To do this, we had to create a semi-fluid version of Salander’s head by filling the animated head geo with fluid in RealFlow, and then used a targeting Python script that moved the mass of fluid with the Salander head’s motion. Fluid continued to move with the head until it was “melted”. Melting happened initially thru direct contact with any of the hands, and after that the heat effect was conducted thru the fluid using a proxy parameter for a random-walk diffusion. Once fluid was melted, a time-varying vertical force was applied to surge or gurgle it up thru the fingers, before letting it be pulled back down by gravity. In order to keep the fluid silky smooth, we also applied smorganic. The fluid sim results for the whole length of the animation are shown here with the hands visible:


And with the hands hidden:


And finally from one of the close-up shot cameras:


As with most of Fusion’s fluids work, we relied heavily on the capabilities of RealFlow. The tightly integrated scripting control is a fundamental feature that allows us to achieve specific behaviors and take our fluid effects to a higher level even on short production schedules. When combining RealFlow’s native capabilities with Fusion’s custom plug-ins, and high-quality vfx like Blur’s gorgeous modeling, animation, lighting and virtual camera work, you get a magic formula for outstanding visuals like The Girl With The Dragon Tattoo title sequence!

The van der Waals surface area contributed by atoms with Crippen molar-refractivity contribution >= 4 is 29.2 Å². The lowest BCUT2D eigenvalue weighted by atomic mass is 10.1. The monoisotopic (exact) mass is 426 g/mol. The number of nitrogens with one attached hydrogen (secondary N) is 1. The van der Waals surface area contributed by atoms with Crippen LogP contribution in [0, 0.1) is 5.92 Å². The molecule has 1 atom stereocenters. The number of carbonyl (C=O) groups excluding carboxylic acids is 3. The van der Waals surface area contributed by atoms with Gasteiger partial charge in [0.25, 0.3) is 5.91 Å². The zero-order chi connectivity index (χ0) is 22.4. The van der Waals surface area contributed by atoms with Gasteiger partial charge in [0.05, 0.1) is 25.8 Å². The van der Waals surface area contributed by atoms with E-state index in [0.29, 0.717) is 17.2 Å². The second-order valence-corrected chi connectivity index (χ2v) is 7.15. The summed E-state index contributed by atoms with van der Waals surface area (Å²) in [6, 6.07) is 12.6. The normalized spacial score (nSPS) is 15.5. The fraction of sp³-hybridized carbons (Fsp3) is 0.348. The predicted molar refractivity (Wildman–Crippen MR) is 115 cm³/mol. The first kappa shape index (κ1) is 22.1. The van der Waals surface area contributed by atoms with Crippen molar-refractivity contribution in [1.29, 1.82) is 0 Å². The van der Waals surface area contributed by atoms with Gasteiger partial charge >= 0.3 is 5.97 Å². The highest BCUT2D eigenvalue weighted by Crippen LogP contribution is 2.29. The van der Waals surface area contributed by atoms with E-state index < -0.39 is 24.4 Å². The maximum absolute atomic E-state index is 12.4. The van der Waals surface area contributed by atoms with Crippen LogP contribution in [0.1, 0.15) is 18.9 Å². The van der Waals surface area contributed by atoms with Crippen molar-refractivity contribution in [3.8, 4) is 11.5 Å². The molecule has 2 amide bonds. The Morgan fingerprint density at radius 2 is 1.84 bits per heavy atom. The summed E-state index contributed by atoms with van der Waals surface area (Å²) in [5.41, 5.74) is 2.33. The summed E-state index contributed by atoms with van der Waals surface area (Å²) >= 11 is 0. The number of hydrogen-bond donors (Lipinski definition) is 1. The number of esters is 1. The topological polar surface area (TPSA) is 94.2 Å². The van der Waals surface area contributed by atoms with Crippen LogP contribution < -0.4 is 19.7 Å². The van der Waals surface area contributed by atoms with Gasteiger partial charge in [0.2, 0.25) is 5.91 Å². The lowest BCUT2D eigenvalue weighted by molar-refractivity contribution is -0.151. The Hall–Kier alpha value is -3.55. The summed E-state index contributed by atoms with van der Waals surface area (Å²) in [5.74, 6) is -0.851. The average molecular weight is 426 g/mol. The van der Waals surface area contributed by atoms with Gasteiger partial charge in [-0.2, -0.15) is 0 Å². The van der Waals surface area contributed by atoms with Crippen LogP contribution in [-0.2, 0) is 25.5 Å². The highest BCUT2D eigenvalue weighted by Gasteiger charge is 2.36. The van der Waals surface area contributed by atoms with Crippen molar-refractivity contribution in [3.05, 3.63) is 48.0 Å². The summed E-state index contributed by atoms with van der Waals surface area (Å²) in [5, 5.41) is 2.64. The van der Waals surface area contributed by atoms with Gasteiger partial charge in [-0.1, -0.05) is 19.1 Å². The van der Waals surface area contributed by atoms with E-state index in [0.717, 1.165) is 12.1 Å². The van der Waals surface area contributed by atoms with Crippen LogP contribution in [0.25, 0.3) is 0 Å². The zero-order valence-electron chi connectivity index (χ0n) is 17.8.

Fusion Creates Watery Escape Route for The Three Musketeers!

While under attack, the Musketeers steal Da Vinci’s plans for a flying war machine from deep inside an underwater vault in Venice; the scene climaxes in an explosion blasting a ‘big water’ escape route! Fusion CI Studios, LA, created the fluid simulations for Mr. X, Toronto, who rendered & finished.

The scene:

The fluid simulations were created using RealFlow and various in-house plugins developed by Fusion’s vfx supervisor, Mark Stasiuk.  Fusion received Maya scenes from Mr. X with the solid geometry, and the geo was then simplified for export to RealFlow.  In general, the fluid sim work was done by creating a number of passes – core water, splashes, foam, spray and included post-processing using custom Python algorithms.  Fusion then passed the RealFlow data sets to Mr. X via ftp and did reviews of the playblasts of the simulations using cinesync.  Consultation and technical support was provided on various aspects of the render – Fusion provided wetmaps and custom foam passes that would work with Mr. X’s rendering technology.

The workflow at Fusion starts with fluid behavior look-dev, using low-detail fluids for faster sim turnaround times, and run in parallel with the development of in-house technologies custom to the project. As the behavior gets close to the creative target for each shot, the fluid detail is increased and versions of the data were passed to Mr.X to start lighting development. The tail end of the project was highly collaborative, with Mr. X’s lighter, Ayo Burgess, and VFX Supervisor, Dennis Berardi, providing feedback and Fusion responding with revisions and added layers of simulations.